David likes to be a digital diplomat and a “human flak jacket” for teams of change agents working in turbulent environments. He volunteered in 2009 to deploy to Afghanistan to help “think differently” on military and humanitarian issues and in 2010 became a Senior National Intelligence Service Executive advocating for increased information interoperability, cybersecurity, and protection of civil liberties. In 2012, he became the Executive Director for the bipartisan National Commission for Review of Research and Development Programs of the United States Intelligence Community, leading an interagency team that received the National Intelligence Meritorious Unit Citation. He received both the Arthur S. Flemming Award and Roger W. Jones Award for Executive Leadership in 2013. He also was chosen to be an Eisenhower Fellow to meet with leaders in Taiwan and Australia on multisector cyber strategies for the “Internet of Everything” in 2015. He is the author of 40+ academic papers and published publications.
David’s passions include complicated, near impossible missions involving humans and technology in challenging circumstances. Through the efforts of a team of “positive change agents”, he led the transformation of the Federal Communication Commission’s legacy IT with more than 207 different systems to award-winning tech. This included rolling-out new cloud-based IT that achieved results in 1/2 the time at 1/6 the cost. He was the recipient of the Armed Forces Communications and Electronic Association’s Outstanding Achievement Award for Civilian Government. He also received the global CIO 100 Award twice, which usually is awarded to private sector Fortune 500 companies, both in 2015 and 2017, for his transformational leadership in change-adverse settings. In 2019, he was invited to give the AI World Society Distinguished Lecture to the United Nations on UN Charter Day.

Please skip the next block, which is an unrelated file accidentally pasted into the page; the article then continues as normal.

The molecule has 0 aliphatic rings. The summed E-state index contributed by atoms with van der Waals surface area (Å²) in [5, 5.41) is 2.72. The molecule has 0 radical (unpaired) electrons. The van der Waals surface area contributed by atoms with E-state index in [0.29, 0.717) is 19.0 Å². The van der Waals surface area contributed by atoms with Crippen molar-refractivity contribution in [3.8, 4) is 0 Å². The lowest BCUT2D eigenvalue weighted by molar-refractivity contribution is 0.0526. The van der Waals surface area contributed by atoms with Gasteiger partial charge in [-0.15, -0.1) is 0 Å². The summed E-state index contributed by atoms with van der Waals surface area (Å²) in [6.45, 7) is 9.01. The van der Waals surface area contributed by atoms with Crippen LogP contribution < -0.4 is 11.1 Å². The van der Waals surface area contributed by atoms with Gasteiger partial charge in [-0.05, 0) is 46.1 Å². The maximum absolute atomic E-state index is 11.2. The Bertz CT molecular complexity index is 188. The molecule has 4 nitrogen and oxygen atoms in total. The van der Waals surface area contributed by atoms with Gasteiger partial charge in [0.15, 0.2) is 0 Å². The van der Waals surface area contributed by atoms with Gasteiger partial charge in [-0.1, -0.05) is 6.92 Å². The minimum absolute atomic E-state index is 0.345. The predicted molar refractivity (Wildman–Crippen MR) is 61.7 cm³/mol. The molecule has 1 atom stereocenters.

Dr. Bray’s passions include the Future of Work, Future of Governance, and the Future of Augmented Communities that maintain a human focus on collaboration, pluralism, and individual choices. Over the years for six different startups, he has served as President, Chief Strategy Officer, and Strategic Advisor roles. He accepted a role of Co-Chair for 2016-2017 with an IEEE Committee focused on Artificial Intelligence, automated systems, and innovative policies globally and has been serving as a Visiting Executive In-Residence at Harvard University since 2015 and as a Faculty Member giving talks on Impact and Disruption at Singularity University since 2017. He has been an invited keynote speaker to CEOs, world leaders, and crowds of more than 3,000 participants at events in India, Vietnam, Australia, Taiwan, Dubai, South Africa, Brazil, Colombia, Mexico, Canada, Belgium, Sweden, Switzerland, and the United Kingdom.
Deji Olukotun is the Director of Policy and Corporate Social Responsibility at the audio technology company Sonos. Before joining Sonos, he managed global advocacy at Access Now and established the digital freedom program at PEN America, the writers advocacy organization. He is also an award-winning science fiction writer. His short story "Between the Dark and the Dark" was featured in Best American Science Fiction and Fantasy 2020 (ed. Diana Giabaldon) and his novel After the Flare won a Philip K. Dick Special Citation.
Internationally recognized as a corporate data privacy and cybersecurity pioneer, Harriet Pearson brings to her practice decades of leading-edge experience advising companies and boards on cyber and data risk management and governance, breach preparedness and response, crisis management, global data privacy compliance, and public policy strategies.
The Financial Times recognized Harriet as North America Legal Innovator of the Year, Lawdragon named her as one of the 500 "Leading Lawyers in America," and the National Law Journal recognized her as a Cybersecurity and Privacy Trailblazer. She is ranked Band 1 by Chambers and Partners for Privacy and Data Security in the U.S.